Public transportation systems in an increasing number of urban areas require passengers to wear face masks to limit the spread of the coronavirus.
On Saturday, all Helsinki Public Transport (HSL) passengers must wear a face mask. The only exceptions are children under the age of 12 and people who cannot wear masks due to illness. However, a certificate is not required to prove such health problems.
HSL estimates that about eight out of ten passengers had already worn masks before the new rule. It has recommended their use last August.
The mask requirement also came into force on Saturday in public transport in the city of southeastern Imatra.
Turku and Tampere follow suit, but not Oulu
On Monday, similar rules will come into force at Tampere’s Nysse and Turku Föl regional transport services. The Turku area now has the worst infection situation outside the Helsinki metropolitan area, and more than 100 new cases were reported on Saturday.
Föli operates in Turku, Kaarina, Raisio, Naantali, Lieto and Rusko, while Nysse operates in Tampere, Kangasala, Lempäälä, Nokia, Orivesi, Pirkkala, Vesilahti and Ylöjärvi.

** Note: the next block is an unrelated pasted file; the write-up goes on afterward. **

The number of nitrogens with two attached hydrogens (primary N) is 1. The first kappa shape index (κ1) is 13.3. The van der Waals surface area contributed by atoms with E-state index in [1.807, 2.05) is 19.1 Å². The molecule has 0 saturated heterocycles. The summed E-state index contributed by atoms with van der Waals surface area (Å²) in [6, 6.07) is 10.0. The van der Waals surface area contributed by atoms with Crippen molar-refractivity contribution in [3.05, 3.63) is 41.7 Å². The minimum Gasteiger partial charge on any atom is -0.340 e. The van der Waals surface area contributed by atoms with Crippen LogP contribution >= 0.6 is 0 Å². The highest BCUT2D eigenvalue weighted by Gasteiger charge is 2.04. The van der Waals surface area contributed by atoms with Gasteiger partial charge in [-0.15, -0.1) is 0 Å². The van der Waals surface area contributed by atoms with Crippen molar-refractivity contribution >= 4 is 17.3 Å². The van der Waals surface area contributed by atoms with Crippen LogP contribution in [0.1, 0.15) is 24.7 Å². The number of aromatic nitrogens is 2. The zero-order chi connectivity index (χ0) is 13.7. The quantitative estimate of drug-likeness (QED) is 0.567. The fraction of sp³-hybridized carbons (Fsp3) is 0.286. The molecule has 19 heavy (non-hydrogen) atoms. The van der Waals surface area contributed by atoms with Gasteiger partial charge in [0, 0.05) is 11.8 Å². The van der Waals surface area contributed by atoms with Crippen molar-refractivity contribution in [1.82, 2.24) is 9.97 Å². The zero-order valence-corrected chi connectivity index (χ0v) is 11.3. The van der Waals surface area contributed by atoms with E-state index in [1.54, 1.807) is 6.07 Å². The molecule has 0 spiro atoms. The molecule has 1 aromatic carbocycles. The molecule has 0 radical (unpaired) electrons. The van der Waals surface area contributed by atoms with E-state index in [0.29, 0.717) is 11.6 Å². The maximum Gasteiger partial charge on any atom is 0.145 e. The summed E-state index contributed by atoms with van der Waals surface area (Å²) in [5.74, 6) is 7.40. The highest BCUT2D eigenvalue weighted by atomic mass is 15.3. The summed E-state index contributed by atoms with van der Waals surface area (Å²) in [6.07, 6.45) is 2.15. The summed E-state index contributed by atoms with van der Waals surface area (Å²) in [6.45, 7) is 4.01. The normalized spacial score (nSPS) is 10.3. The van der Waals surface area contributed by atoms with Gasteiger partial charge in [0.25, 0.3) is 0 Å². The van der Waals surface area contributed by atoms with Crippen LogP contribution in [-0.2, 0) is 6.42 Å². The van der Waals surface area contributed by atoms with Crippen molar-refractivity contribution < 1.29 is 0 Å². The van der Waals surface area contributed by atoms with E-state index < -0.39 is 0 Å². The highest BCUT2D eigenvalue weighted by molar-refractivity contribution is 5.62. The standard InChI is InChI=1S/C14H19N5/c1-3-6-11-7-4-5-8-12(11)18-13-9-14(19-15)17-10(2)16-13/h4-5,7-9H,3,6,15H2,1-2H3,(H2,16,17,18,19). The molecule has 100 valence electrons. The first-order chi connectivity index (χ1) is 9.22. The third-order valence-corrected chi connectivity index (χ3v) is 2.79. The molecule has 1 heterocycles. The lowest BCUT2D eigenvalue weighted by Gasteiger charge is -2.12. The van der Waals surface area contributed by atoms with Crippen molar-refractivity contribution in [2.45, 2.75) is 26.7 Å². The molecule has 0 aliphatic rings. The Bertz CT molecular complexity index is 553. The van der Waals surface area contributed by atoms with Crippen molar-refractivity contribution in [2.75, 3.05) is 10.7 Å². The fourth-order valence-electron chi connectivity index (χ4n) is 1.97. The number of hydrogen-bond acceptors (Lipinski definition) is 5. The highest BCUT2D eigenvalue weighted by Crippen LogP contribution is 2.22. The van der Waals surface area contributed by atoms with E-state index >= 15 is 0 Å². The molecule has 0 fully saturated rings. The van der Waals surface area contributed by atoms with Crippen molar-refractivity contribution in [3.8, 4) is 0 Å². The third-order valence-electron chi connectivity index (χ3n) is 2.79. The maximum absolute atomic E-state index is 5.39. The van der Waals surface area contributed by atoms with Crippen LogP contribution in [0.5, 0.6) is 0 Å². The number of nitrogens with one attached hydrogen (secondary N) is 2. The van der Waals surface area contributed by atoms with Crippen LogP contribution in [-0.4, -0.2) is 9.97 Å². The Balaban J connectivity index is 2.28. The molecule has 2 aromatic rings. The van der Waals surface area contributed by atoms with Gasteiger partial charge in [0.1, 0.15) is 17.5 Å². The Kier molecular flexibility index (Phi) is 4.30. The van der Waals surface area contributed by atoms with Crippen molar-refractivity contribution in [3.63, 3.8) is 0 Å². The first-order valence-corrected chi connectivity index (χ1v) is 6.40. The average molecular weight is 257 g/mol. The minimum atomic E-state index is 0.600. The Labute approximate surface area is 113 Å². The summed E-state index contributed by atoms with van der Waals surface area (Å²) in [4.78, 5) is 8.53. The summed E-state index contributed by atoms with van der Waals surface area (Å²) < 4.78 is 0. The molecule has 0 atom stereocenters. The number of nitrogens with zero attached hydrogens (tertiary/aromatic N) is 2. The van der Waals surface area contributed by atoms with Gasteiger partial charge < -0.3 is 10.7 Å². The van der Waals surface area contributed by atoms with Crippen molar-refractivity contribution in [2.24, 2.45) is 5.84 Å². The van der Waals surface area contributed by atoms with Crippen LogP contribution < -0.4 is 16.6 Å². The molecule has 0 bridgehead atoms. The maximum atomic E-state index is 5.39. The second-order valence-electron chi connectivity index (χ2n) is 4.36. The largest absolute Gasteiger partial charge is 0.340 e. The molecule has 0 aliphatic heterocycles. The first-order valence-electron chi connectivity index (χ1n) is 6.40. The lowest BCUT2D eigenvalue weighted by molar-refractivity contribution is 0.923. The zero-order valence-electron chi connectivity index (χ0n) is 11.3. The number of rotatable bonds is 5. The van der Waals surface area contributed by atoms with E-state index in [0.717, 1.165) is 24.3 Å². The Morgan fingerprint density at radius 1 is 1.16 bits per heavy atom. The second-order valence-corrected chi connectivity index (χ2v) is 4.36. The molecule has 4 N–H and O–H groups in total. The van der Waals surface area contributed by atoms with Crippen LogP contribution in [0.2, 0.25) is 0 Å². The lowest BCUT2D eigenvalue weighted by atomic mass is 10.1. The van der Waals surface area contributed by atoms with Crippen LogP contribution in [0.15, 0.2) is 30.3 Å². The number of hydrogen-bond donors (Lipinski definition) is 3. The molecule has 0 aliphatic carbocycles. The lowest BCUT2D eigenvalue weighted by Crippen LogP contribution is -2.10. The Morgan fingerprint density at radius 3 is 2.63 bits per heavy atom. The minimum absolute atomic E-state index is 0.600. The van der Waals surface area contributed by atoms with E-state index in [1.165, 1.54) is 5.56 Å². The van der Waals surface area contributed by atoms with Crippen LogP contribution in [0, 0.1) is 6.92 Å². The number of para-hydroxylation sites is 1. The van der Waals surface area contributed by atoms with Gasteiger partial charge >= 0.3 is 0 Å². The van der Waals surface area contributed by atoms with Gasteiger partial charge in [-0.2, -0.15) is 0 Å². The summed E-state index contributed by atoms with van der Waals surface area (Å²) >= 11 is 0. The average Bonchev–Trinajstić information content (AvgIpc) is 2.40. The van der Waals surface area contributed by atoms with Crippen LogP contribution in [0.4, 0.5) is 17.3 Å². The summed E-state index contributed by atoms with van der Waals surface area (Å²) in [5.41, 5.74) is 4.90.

"The coronavirus situation is now so worrying that every effort must be made to" Mayor of Tampere Lauri Lyly said Friday.
Nysse says that the cleaning of the buses has been intensified and that all the doors are always opened at every stop to ensure good ventilation. The face mandate also applies to test runs on the city’s new tramway.
Other local actors say they intend to introduce such requirements as well.
Oulu Public Transport in Northern Finland has recommended a face mask last August, but has not announced such a requirement.
On Thursday, State Railways VR has also required passengers on all trains to wear masks, except for children and those with medical reasons that prevent the use of the mask.
Source: The Nordic Page